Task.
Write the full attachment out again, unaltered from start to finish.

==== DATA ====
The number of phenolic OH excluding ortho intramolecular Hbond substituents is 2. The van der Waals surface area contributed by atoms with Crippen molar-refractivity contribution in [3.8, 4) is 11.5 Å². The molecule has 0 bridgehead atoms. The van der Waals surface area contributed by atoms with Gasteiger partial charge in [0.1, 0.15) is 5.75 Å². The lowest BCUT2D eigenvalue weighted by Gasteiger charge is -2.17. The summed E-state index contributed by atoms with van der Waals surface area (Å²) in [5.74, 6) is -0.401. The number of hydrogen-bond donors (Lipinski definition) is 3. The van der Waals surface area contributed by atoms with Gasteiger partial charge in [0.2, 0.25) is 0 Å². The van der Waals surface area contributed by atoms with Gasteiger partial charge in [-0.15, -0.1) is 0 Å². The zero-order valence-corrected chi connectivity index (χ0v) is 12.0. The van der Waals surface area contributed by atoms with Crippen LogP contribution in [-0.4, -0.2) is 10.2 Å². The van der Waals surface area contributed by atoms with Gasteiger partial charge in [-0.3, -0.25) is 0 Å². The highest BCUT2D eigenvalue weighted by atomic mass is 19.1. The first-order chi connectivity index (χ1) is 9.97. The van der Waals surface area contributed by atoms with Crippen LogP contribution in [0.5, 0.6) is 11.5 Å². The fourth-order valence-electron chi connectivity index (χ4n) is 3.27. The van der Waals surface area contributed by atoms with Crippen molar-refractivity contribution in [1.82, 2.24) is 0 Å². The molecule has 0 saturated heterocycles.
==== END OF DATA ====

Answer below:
The number of phenolic OH excluding ortho intramolecular Hbond substituents is 2. The van der Waals surface area contributed by atoms with Crippen molar-refractivity contribution in [3.8, 4) is 11.5 Å². The molecule has 0 bridgehead atoms. The van der Waals surface area contributed by atoms with Gasteiger partial charge in [0.1, 0.15) is 5.75 Å². The lowest BCUT2D eigenvalue weighted by Gasteiger charge is -2.17. The summed E-state index contributed by atoms with van der Waals surface area (Å²) in [5.74, 6) is -0.401. The number of hydrogen-bond donors (Lipinski definition) is 3. The van der Waals surface area contributed by atoms with Gasteiger partial charge in [0.2, 0.25) is 0 Å². The van der Waals surface area contributed by atoms with Gasteiger partial charge in [-0.15, -0.1) is 0 Å². The zero-order valence-corrected chi connectivity index (χ0v) is 12.0. The van der Waals surface area contributed by atoms with Crippen LogP contribution in [-0.4, -0.2) is 10.2 Å². The van der Waals surface area contributed by atoms with Gasteiger partial charge in [-0.3, -0.25) is 0 Å². The highest BCUT2D eigenvalue weighted by atomic mass is 19.1. The first-order chi connectivity index (χ1) is 9.97. The van der Waals surface area contributed by atoms with Crippen LogP contribution in [0.5, 0.6) is 11.5 Å². The fourth-order valence-electron chi connectivity index (χ4n) is 3.27. The van der Waals surface area contributed by atoms with Crippen molar-refractivity contribution in [1.82, 2.24) is 0 Å². The molecule has 0 saturated heterocycles.